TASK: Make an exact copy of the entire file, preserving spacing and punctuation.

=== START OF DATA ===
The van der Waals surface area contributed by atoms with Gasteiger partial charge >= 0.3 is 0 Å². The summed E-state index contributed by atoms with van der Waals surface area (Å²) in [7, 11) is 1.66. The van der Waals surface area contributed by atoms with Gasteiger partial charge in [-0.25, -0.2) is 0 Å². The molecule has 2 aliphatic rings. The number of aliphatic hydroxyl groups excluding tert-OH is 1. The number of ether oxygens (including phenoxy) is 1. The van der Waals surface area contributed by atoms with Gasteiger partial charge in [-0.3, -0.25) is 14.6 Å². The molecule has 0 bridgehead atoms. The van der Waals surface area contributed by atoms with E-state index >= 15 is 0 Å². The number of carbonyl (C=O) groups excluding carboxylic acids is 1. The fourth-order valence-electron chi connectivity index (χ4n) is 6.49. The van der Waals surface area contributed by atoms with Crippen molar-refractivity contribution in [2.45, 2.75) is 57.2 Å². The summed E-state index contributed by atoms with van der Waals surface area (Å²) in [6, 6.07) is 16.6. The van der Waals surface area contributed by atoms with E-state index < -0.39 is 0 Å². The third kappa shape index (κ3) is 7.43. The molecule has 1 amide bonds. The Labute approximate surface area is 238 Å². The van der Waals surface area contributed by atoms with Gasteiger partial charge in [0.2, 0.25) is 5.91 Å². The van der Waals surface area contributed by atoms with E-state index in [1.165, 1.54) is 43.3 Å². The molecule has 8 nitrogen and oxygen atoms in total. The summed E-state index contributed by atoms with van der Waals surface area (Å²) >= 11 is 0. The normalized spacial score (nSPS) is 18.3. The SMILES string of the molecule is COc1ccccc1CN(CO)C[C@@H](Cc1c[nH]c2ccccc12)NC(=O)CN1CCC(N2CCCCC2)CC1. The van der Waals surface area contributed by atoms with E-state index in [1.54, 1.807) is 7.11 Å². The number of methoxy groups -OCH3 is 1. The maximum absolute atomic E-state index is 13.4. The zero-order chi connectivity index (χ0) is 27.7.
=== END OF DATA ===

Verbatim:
The van der Waals surface area contributed by atoms with Gasteiger partial charge >= 0.3 is 0 Å². The summed E-state index contributed by atoms with van der Waals surface area (Å²) in [7, 11) is 1.66. The van der Waals surface area contributed by atoms with Gasteiger partial charge in [-0.25, -0.2) is 0 Å². The molecule has 2 aliphatic rings. The number of aliphatic hydroxyl groups excluding tert-OH is 1. The number of ether oxygens (including phenoxy) is 1. The van der Waals surface area contributed by atoms with Gasteiger partial charge in [-0.3, -0.25) is 14.6 Å². The molecule has 0 bridgehead atoms. The van der Waals surface area contributed by atoms with E-state index >= 15 is 0 Å². The number of carbonyl (C=O) groups excluding carboxylic acids is 1. The fourth-order valence-electron chi connectivity index (χ4n) is 6.49. The van der Waals surface area contributed by atoms with Crippen molar-refractivity contribution in [2.45, 2.75) is 57.2 Å². The summed E-state index contributed by atoms with van der Waals surface area (Å²) in [6, 6.07) is 16.6. The van der Waals surface area contributed by atoms with E-state index < -0.39 is 0 Å². The third kappa shape index (κ3) is 7.43. The molecule has 1 amide bonds. The Labute approximate surface area is 238 Å². The van der Waals surface area contributed by atoms with Gasteiger partial charge in [0.2, 0.25) is 5.91 Å². The van der Waals surface area contributed by atoms with E-state index in [1.165, 1.54) is 43.3 Å². The molecule has 8 nitrogen and oxygen atoms in total. The summed E-state index contributed by atoms with van der Waals surface area (Å²) >= 11 is 0. The normalized spacial score (nSPS) is 18.3. The SMILES string of the molecule is COc1ccccc1CN(CO)C[C@@H](Cc1c[nH]c2ccccc12)NC(=O)CN1CCC(N2CCCCC2)CC1. The van der Waals surface area contributed by atoms with E-state index in [1.54, 1.807) is 7.11 Å². The number of methoxy groups -OCH3 is 1. The maximum absolute atomic E-state index is 13.4. The zero-order chi connectivity index (χ0) is 27.7.